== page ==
B-Mike & Christian

  • B-Mike & Christian, New Orleans, LA

“I recently talked to these young people and I told them, “You are your ancestors’ wildest dream.” That’s true from the abstract. Whoever was here hundreds of years before me, I’m living in their wildest dream right now.”

Christian’s Story:

Most people in our country go to French­speaking places for school like Belgium, Montreal, and Quebec. My father just gave me the OK to pick the country where I wanted to go. I just wanted to go the other way. My brothers are all in France, so I was like, “Yeah, I’m going to go to America and see what’s happening there.” When I left Cameroon and came to America, my father gave me a sculpture. I like having it here with me. It’s really the only thing that my father really took the time to give me when I left. Every time I look at it, it’s like a little doorway, you know? When I see it, I start to have these memories of what used to happen, what I used to do. I don’t have any family here, so sometimes, having these little things helps me stay sharp. It helps to remind me where I come from and helps me not forget.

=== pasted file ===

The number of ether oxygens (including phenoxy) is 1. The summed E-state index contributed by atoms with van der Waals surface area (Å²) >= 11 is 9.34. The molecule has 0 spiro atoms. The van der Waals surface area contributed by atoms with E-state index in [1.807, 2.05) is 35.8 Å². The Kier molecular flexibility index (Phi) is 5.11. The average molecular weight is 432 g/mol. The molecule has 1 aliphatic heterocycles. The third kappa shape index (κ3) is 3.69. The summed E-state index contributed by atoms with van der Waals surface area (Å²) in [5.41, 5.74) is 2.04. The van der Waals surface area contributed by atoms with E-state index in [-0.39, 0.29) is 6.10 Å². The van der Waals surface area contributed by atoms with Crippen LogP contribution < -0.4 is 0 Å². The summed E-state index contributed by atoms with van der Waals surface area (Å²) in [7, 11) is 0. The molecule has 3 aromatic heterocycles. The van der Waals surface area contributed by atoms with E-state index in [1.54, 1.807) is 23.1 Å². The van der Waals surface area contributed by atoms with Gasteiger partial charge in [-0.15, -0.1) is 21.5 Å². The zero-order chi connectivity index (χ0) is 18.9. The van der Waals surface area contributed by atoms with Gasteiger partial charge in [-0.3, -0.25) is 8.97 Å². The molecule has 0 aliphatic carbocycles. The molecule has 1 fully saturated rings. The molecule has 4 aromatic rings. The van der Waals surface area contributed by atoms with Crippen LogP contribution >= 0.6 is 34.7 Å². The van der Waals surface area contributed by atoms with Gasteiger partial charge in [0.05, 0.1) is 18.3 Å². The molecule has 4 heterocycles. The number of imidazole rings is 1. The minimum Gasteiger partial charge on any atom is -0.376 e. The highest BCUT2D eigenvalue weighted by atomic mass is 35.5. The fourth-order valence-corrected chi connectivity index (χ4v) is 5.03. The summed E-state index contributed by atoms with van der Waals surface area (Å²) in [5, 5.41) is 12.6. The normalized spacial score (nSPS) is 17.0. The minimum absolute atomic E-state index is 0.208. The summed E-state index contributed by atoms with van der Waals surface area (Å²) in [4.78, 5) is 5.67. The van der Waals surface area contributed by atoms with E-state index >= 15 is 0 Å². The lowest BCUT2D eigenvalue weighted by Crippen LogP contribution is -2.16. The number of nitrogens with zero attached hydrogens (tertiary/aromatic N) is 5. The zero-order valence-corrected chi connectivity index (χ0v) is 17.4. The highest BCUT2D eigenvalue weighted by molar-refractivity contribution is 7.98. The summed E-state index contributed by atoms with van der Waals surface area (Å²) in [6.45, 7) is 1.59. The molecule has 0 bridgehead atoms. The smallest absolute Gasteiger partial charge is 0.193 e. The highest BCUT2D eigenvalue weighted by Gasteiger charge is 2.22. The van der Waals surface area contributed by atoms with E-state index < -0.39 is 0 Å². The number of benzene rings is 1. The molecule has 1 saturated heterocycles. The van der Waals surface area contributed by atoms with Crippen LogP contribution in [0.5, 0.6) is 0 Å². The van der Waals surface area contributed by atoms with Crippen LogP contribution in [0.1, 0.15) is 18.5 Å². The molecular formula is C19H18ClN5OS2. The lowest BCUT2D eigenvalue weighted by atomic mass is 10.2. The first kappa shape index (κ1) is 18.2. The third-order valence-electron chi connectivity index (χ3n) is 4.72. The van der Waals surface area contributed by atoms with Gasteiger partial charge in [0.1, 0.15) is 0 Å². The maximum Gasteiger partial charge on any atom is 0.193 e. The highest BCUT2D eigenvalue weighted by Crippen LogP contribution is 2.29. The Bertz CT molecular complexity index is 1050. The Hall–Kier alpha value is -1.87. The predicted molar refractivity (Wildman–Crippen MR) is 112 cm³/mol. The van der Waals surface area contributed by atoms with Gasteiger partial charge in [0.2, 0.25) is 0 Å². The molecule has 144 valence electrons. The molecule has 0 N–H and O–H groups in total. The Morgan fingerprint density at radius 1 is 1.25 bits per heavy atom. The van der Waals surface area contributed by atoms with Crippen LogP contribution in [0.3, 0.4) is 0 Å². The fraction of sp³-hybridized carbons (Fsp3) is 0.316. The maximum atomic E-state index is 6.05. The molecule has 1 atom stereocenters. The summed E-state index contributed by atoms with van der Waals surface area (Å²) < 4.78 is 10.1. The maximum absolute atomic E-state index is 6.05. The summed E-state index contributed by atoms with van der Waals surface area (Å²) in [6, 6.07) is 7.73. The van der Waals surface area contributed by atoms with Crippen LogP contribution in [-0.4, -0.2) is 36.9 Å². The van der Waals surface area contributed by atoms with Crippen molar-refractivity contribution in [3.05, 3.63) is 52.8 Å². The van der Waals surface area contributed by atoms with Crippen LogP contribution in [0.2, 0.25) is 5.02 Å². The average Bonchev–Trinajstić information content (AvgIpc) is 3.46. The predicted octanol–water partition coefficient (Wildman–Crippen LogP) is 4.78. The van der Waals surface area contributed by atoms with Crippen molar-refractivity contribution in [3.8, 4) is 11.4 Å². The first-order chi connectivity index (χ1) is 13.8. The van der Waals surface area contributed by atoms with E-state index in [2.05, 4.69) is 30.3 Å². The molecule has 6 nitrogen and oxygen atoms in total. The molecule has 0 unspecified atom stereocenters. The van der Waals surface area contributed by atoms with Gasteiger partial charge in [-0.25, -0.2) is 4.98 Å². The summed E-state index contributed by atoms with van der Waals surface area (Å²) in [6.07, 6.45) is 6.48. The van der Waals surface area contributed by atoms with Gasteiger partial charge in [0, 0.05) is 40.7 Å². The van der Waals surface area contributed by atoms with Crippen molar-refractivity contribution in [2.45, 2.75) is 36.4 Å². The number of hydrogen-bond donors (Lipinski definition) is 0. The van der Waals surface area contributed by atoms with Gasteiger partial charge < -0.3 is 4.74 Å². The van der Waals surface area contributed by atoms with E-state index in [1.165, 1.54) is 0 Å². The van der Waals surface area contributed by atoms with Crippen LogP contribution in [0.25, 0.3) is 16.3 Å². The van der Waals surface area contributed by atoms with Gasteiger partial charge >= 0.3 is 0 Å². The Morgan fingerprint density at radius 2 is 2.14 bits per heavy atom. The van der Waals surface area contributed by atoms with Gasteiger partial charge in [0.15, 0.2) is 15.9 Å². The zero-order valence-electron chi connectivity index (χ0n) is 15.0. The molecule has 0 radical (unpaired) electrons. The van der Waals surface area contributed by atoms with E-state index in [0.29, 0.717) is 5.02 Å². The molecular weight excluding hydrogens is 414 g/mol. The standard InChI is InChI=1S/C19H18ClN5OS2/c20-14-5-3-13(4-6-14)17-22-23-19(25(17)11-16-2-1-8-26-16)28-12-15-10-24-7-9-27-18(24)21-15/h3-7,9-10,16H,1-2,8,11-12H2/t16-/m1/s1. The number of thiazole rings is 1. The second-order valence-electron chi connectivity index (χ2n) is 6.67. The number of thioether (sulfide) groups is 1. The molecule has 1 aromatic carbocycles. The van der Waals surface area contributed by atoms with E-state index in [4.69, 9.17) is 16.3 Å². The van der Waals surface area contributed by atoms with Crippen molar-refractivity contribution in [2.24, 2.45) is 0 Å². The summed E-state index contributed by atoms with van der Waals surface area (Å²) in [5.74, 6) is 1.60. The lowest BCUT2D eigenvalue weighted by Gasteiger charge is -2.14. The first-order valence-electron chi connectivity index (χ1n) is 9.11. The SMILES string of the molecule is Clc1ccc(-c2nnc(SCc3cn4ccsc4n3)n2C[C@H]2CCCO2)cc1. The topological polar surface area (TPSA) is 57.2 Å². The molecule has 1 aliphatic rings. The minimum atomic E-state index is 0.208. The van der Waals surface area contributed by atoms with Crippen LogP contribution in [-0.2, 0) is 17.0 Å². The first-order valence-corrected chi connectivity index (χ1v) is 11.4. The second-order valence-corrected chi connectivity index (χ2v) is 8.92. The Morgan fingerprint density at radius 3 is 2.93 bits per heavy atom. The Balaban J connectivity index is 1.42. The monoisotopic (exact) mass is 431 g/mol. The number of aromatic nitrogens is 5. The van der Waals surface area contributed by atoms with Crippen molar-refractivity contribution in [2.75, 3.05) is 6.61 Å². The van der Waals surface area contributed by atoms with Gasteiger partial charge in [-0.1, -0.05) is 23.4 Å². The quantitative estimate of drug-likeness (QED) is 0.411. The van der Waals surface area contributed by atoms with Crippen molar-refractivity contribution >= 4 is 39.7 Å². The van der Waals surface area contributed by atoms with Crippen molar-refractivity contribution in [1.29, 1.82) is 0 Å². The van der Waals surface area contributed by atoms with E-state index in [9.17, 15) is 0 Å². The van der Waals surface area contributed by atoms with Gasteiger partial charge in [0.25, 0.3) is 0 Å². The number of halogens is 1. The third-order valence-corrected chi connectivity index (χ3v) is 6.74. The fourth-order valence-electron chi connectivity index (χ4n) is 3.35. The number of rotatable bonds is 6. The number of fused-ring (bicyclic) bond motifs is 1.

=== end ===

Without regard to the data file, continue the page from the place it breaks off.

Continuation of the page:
B­Mike’s Story:

My family doesn’t share a story like “Your grandfather came from here or your great­grandfather came from there.” For the longest time, because I didn’t know, I just assumed that I’m a descendant of slaves. That’s probably the case. The only insight I’ve ever had beyond that is that I know my mother is a mixture of French and even Italian. On her side, you line everyone up in her family, and everyone has these different complexions. My father, he’s from the country and I know his lineage is like everybody’s: Black, you know? It more than likely traces back to slavery.

However, I met an elder recently. He saw my last name while I was in a conference in Philly, and he was like, “Your last name is Odums?” His last name was Odums. He said, “Did you know that Odums is one of the few last names that can be traced back to the African diaspora?” He said that in areas of Ghana, there are people with that last name. That was like a little beacon of hope for me that maybe there is something out there. I haven’t done all the research yet, but I plan to.

I recently talked to these young people and I told them, “You are your ancestors’ wildest dream.” That’s true from the abstract. Whoever was here hundreds of years before me, I’m living in their wildest dream right now. But still, if I knew exactly who they were or where they were, then I could clearly visualize that. That’s the hope, to give me that foundation.

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